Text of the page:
Too destructive, expensive, and ineffective

Martin Luther King’s legacy and the case against Trident renewal

 A talk for the People’s Assembly, Newcastle, September 2015

Nick Megoran, co-convenor, Northumbria and Newcastle Universities Martin Luther King Peace Committee.

Rev Martin Luther King Jr was an outspoken opponent of nuclear weaponry. In uncharacteristically jarring language, he declared his unequivocal ‘hatred for this most colossal of all evils.’ He took this position for exactly the same reason that he opposed both racism and poverty: his fundamental belief that every person is made in the image of God, and therefore all human life has inherent dignity. As the UK debates whether to renew the submarine-based Trident nuclear weapon system, King’s perspective is worth recalling.

King came to Newcastle University in 1967 to receive an honorary degree, in what would prove his last overseas trip outside the Americas before his murder. In his acceptance speech, he identified racism, poverty and militarism as the three ‘great and grave problems that pervade our world.’ For King, these problems were interrelated because they presented a challenge to the inherent dignity of life. The cornerstone of his life and work was the idea from the Hebrew Bible that humans are made Imago Dei, in the image of God, and therefore inherently worthy of equal rights and dignity: ‘Every human being has etched in his personality the indelible stamp of the creator,’  King repeatedly insisted. As he said in his Nobel Prize acceptance speech: “I refuse to accept the idea that man is mere flotsam and jetsam in the river of life.” This was the basis of King’s civil rights activism against racist laws and practices; but also the basis of his campaign against poverty and inequality, which degrade human life; and war and militarism – including nuclear weapons – which present the ultimate affront to the dignity of life by aiming to eradicate it.

King’s ‘image of God’ theology leads me to join the call to scrap Trident for 3 reasons.

1.Too destructive

We oppose Trident in the first place because it is too destructive.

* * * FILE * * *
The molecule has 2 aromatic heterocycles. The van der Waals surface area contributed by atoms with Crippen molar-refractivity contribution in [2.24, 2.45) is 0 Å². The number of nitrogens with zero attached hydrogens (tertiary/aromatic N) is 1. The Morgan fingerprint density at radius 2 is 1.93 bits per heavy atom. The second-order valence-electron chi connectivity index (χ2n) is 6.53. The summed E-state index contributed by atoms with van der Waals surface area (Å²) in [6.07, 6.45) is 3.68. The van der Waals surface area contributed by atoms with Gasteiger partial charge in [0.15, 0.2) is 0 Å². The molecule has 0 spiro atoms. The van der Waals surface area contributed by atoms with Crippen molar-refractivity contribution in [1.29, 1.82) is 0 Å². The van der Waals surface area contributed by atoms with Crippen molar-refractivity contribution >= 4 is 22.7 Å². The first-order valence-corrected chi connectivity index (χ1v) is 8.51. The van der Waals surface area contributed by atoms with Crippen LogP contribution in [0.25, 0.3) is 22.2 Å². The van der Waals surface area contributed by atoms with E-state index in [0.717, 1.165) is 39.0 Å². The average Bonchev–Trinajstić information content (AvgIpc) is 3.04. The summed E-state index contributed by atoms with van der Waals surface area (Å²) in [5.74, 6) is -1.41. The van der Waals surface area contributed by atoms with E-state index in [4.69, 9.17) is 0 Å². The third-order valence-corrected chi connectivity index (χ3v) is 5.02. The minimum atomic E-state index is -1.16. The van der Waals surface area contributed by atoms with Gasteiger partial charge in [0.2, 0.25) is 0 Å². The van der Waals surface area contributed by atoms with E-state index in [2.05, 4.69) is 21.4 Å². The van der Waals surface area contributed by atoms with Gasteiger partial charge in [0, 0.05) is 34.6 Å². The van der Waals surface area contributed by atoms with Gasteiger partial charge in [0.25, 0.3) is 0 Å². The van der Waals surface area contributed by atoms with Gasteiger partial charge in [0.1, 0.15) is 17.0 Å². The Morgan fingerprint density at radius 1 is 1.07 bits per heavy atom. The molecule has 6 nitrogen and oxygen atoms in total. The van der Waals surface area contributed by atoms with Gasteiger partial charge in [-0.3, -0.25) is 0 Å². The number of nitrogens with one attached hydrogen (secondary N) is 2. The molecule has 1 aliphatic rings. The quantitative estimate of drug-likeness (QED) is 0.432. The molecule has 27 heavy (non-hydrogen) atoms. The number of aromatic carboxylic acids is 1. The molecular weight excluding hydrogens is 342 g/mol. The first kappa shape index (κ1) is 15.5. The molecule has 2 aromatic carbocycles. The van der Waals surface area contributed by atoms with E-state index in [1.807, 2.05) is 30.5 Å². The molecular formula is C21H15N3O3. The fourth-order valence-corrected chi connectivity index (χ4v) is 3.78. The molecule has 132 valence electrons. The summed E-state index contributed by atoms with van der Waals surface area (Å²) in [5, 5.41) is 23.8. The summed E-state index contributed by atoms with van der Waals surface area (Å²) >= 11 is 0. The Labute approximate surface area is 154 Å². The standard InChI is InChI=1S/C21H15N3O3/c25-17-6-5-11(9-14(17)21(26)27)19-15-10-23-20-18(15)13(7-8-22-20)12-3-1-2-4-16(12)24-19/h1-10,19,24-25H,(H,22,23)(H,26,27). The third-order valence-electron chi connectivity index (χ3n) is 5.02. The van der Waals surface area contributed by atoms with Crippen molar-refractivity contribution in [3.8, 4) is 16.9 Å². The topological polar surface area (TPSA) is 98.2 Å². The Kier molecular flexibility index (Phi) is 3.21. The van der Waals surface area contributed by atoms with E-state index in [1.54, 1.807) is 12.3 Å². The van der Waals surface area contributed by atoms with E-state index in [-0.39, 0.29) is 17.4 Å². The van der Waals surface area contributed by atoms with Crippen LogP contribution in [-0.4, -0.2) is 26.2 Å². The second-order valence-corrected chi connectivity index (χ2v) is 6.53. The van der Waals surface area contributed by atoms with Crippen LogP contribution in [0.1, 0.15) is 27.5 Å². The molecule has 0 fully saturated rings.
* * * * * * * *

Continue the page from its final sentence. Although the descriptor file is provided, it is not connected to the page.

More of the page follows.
The 1945 atomic bombings of Nagasaki and Hiroshimi are estimated to have killed a quarter of a million people. Each of these men and women and boys and girls are of infinite value because they are made in the image of their Creator, and each has a story. For example, one survivor of the Nagasaki bombings, Sanae Ikeda, recalls how he lost his brothers and a sister in the tragedy. “The explosion took away the skin of my hand and I started to bleed.   The light was green and then I couldn't see anything.” He remembers the horrible moment he saw the body of his sister which was horribly deformed by the explosion. “I found this body completely black, charred. I held it with my hands and it had no face. Then I found the ribbon of the waist of her pants. The outer part was all burned by the explosion, but inside the ribbon it was fine. I saw the little flowers and I could tell that this was the body of my little sister.”

Lactantius, the early ‘church father’ (c.240-c.320) wrote ‘it is always unlawful to put to death a human being, whom God willed to be a sacred animal.’  Christian CND puts the issue bluntly by stating that ‘planning to kill millions with nuclear weapons completely contradicts the teaching of Jesus Christ to love your enemies.’

Nuclear weapons are indiscriminate. It is irrelevant whether we are talking about civilians or military personnel, as all life is too precious to be eviscerated by a thermonuclear fireball. King was therefore very clear in arguing that “the development and use of nuclear weapons should be banned.”

2.Too expensive

Secondly, Trident is too expensive.

The Campaign for Nuclear Disarmament has calculated the bill to replace Trident as being £100 billion. This is the cost not only of building and maintaining the new system, but of maintaining the existing one until its replacement comes on line.

This is an eye-watering amount of money. With £100bn we could buy solar panels for every household in the country, thus vastly reducing our carbon footprint. We could fund all Accident and Emergency Services in UK hospitals for 40 years. We could employ an additional 150,000 nurses for the next 30 years, or scrap student tuition fees for the same period of time. Or we could address the housing crisis by constructing 30,000 new homes every year, creating 60,000 jobs in the construction industry.